An Open Letter to Toy Retailers

February 23, 2009

Toy Industry Association, Inc. (TIA) is the not-for-profit trade association for the producers, importers and distributors of toys and youth entertainment products sold in North America.  TIA and its member companies are committed to assuring the safety of the nearly three (3) billion toys that enter the marketplace each year.

As a valued customer of our industry's products and as the vital link to consumers, it is important to us that members of the retail community understand the current status of the toy industry’s efforts to implement and adhere to the requirements of the Consumer Product Safety Improvement Act of 2008 (CPSIA) so that they may make an informed judgment about whether the products currently on their shelves are likely to be in violation of the new standards for lead and phthalates that became effective on February 10, 2009.
The U.S. Consumer Product Safety Commission (CPSC) has provided relief from some provisions of the CPSIA TIA is a strong supporter of the concepts contained within the CPSIA.  The Act strengthens toy safety standards and elevates them to the status of federal law; it also mandates certified testing by manufacturers to prove conformance with these standards. 

Unfortunately, in the rush for adoption, the final language used by Congress resulted in much confusion about the scope and impact of the law and in the imposition of unrealistic effective dates and unwarranted retroactivity.  Staff at the CPSC, the agency responsible for enforcement of the CPSIA, has done much to decipher and illuminate the Act. 

On January 30, 2009, the Commission approved a one-year stay (e.g., postponement) of certain testing and certification requirements for total lead content limits and phthalate limits.  The one-year postponement for the proper testing for phthalates and lead content  is intended to provide CPSC a window to develop needed regulatory guidance for use by manufacturers and importers in testing to the new standards. 

In addition, in early February, the CPSC announced a “Good Faith”-based enforcement policy that it will not impose penalties against manufacturers, importers, distributors, and retailers that make, import, distribute, or sell toys  if they have no “actual knowledge” that a product exceeds limits, or  continue to  distribute a product after being put on actual notice by CPSC not to do so. 

The February 6 announcement  includes exemptions for toys with electronic components and inaccessible parts that may exceed the 600 ppm lead limit, and certain materials that the Commission has recognized rarely, if ever, contain lead.   Further, to the exemption for inaccessible parts, the CPSC has announced that it will accept in good faith “a manufacturer’s determination that a lead-containing part on their product is inaccessible to a child and not subject to the new lead limits”.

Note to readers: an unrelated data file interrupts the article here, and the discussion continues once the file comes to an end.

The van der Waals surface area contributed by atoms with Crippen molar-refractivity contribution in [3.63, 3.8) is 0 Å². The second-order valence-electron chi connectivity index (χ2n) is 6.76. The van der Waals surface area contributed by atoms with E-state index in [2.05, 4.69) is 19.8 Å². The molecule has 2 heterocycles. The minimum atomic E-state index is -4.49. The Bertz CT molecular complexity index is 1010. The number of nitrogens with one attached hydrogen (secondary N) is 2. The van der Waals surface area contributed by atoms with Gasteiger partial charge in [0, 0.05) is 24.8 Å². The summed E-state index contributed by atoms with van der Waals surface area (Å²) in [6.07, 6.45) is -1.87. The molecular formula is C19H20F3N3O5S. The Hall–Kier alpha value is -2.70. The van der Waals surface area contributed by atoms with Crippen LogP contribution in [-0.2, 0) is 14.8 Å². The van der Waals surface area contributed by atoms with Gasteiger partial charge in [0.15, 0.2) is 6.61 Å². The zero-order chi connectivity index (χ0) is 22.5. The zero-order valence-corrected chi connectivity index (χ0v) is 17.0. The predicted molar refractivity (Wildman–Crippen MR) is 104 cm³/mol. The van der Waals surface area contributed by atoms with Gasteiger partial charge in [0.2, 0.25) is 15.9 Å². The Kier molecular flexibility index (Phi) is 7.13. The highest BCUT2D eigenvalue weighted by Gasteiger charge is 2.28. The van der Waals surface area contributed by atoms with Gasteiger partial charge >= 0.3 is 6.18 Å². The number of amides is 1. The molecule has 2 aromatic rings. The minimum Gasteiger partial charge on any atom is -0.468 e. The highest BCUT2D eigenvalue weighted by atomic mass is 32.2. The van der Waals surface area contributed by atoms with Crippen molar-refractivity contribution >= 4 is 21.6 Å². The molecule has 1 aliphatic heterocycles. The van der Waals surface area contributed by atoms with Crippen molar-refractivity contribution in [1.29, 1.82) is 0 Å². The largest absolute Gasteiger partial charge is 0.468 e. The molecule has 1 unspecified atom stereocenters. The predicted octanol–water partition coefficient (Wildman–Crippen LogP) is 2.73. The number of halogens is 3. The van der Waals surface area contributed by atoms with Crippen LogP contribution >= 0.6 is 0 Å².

Draft guidance issued by the CPSC on February 12 has also helped to clarify that a very limited range of defined toys and childcare articles are actually subject to the phthalate requirements that went into effect on February 10.

Thus, the CPSC has only recently begun to define testing methodologies and has yet to accredit any parties to conduct either lead content or phthalate testing.  This means that manufacturers and retailers have been calling upon their labs to test existing inventory against yet-to-be-defined testing protocols.

Recently published CPSC testing protocols for phthalates also clarify that much of the previous testing on surface coatings and component parts done to date may have overstated problems.

While the reports we are receiving from retailers and manufacturers is that a very small number of currently produced toys have been found in testing to violate the new standards, particularly given the exemptions clearly allowed by CPSC and the Act, TIA remains concerned about removal of past produced product without adequate CPSC guidance or rules in place . 

The Toy Industry’s Record of Safety
The toy industry is working diligently to assure that the products it produces conform to the new safety standards.  But toys have historically been among the safest consumer products in the marketplace. Limits on lead content for surface coatings have been in place for decades, and toy manufacturers have had no reason to specify the use of lead in their products. 

We believe that there are very few defined toys currently in the marketplace that have accessible, mouthable components that would fail to meet the new CPSIA requirements.  

Accordingly, TIA urges retailers to be mindful of the CPSC  policy that emphasizes and encourages good faith judgments and  to make sound decisions regarding whether the inventory on your shelves does not violate CPSIA requirements, unless specifically advised otherwise by the Commission or suppliers.

As CPSC Commissioner Moore noted in voting for the stay of enforcement: “If there is one message a small manufacturer should take from the Commission’s action today it is this: If you have been making products without receiving any safety-related complaints, you should go on making and selling your products.”  

Hundreds of toy manufacturers have been making products without receiving any safety-related complaints for many years:  less than 1% of toy products were recalled in 2007 for lead content issues and there were no reports of any injuries or adverse health effects from any of the toys recalled for lead standard violations. 

Because of this record of safety, retailers and parents can be confident that the toy industry fully understands its safety responsibility.  We will continue to take all possible steps to comply with federal toy safety laws and abide by all CPSC determinations of safety that are based upon established, clear and comprehensive regulations and standards.  

We look forward to working with you to ensure that all toys sold in the U.S. are safe.

Thank you.